perhaps the most notable feature, however, was the headgear. or, as in most cases, the complete lack of. one or two of the riders across various participating teams wore the traditional cycle cap, emblazoned with the sponsor's credentials; molteni, scic, bianchi, et al. and to this day, i still have no idea how those caps remained in situ when perched on the very top of an unruly crop of hair. how come it doesn't blow away in the wind? it was also intriguing to note that neither peak up nor peak down constituted the way of the hardmen. both variations were frequently on display.
but it's a notable feature because it's no longer something seen in the professional peloton. initially, uci rules dictated that the riders must all wear approved helmets, at least until reaching the final climb of the day, at which point there was often seen a mad rush back to the team cars to dispose of the often unwanted dod of polystyrene. that lasted about one season i believe, and it is now incumbent on all professional cyclists of whichever league, to wear a helmet at all times.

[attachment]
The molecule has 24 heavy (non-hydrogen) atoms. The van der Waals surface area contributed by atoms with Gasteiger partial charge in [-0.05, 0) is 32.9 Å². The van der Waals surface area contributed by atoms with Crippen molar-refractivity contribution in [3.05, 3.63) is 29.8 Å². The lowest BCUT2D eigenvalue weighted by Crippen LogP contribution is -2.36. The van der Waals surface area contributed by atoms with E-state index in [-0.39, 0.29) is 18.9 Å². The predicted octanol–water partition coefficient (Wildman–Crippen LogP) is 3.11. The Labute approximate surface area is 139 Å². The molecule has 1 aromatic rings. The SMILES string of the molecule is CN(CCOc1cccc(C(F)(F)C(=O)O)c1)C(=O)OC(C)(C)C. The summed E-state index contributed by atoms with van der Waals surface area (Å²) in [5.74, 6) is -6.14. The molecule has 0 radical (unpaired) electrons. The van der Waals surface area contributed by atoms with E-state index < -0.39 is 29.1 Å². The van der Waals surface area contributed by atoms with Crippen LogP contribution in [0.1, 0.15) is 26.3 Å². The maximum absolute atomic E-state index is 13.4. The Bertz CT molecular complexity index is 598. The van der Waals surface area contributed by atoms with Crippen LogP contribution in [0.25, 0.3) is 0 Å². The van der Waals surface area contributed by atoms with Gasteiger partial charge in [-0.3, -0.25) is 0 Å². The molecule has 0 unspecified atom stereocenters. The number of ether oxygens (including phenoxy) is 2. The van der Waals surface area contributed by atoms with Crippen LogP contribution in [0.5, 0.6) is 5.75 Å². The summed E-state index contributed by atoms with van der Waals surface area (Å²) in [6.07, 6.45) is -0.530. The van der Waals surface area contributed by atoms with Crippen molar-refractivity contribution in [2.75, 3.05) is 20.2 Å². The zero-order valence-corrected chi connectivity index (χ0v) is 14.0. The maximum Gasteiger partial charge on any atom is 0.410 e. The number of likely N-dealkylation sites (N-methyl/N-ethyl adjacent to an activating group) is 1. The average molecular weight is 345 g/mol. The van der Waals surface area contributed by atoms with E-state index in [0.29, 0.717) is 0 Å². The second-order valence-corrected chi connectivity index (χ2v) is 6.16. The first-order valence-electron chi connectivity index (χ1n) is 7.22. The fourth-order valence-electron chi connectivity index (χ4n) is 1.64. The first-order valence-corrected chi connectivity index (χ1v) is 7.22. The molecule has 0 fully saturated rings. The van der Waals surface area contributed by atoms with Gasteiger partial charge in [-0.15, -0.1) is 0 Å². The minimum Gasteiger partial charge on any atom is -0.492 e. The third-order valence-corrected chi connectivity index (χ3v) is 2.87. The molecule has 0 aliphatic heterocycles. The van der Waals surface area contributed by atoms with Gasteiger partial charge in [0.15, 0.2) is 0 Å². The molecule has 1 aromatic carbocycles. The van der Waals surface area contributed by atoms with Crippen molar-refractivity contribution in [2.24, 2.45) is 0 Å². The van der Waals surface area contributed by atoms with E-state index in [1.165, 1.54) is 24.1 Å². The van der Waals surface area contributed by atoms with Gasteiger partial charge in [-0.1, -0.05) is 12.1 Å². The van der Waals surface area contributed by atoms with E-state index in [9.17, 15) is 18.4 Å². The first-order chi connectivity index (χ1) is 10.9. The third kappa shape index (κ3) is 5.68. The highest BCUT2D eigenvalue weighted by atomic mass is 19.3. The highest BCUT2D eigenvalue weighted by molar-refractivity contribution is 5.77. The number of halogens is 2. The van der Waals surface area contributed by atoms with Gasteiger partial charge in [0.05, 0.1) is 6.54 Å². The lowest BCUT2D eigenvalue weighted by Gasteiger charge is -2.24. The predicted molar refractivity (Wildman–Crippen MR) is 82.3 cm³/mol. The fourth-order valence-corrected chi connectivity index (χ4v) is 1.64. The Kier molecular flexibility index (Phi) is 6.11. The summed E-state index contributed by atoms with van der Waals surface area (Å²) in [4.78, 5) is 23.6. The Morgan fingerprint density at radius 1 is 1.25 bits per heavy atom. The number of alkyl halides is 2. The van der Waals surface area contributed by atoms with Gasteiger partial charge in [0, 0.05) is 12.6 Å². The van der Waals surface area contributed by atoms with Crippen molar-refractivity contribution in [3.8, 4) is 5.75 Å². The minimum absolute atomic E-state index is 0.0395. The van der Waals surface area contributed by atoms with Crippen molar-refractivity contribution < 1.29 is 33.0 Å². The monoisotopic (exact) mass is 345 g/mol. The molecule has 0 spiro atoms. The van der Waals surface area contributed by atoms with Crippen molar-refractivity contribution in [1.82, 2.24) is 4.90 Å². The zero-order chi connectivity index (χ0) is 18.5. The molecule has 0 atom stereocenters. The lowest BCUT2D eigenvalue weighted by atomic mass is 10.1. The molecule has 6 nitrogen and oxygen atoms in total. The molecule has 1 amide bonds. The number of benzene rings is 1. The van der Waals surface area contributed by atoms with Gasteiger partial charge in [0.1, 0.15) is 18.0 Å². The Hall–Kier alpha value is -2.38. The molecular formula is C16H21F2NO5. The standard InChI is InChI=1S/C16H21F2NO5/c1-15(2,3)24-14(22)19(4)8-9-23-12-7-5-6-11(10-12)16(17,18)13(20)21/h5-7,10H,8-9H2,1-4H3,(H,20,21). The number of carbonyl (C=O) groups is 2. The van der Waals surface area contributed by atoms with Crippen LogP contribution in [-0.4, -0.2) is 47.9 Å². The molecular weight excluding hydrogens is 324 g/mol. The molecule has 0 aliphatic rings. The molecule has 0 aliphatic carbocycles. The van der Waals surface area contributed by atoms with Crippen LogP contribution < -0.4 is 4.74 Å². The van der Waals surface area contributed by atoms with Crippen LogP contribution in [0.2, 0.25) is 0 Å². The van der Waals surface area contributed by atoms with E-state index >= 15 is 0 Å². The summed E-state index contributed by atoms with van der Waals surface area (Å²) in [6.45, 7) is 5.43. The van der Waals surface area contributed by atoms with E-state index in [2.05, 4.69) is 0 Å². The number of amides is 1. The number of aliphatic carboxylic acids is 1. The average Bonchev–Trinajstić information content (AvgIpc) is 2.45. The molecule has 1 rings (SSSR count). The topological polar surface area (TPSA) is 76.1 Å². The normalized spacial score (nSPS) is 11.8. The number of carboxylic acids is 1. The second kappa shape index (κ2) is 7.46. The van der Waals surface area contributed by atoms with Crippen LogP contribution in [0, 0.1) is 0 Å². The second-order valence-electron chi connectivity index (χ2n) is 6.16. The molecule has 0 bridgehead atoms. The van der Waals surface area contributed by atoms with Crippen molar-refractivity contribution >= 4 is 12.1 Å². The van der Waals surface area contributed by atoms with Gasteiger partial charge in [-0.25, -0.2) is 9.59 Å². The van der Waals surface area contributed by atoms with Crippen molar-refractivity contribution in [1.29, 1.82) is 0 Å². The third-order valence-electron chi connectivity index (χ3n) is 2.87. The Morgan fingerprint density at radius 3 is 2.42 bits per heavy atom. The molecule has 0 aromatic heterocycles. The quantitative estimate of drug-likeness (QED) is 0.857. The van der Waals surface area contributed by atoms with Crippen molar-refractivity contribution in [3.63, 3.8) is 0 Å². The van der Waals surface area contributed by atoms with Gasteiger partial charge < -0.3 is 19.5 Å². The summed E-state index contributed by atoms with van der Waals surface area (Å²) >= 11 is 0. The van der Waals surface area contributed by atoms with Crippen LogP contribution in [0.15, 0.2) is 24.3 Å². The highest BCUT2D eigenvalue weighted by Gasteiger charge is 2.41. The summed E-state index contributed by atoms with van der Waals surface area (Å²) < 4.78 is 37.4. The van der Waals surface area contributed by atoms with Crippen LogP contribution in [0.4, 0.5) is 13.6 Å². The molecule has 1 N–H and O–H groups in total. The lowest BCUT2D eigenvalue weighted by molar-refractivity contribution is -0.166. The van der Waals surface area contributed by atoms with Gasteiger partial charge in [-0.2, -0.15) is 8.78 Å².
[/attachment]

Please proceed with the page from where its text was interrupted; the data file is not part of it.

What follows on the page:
we, on the other hand, are not under such an enforcement.
however, simply to invite a distinct perspective on such matters, if those who ride bicycles for a living, at speeds we can only dream of, and over roads closed to regular traffic are required to wear cycle helmets for safety reasons, whither the civilian? though bicycle use has undoubtedly increased over recent years, this may well have been matched by a similar if not greater increase in the number of cars on the road (take a look at the wall to wall cars parked on your street of an evening; is the number more or less than it was ten years ago?)
for the sake of wearing an often brightly coloured, lightweight chunk of polystyrene on your head, i'm often astounded at the arguments against doing so. however, my point here is not to necessarily argue the case for or against, but simply to introduce one of those chunks of polystyrene that not only gives my kitchen scales very little trouble, but would do little damage to an innocent bank account into the bargain. if i have any criticism at all, it would be the confoundingly naff identity applied to such a comfortable, convenient and stylish lid.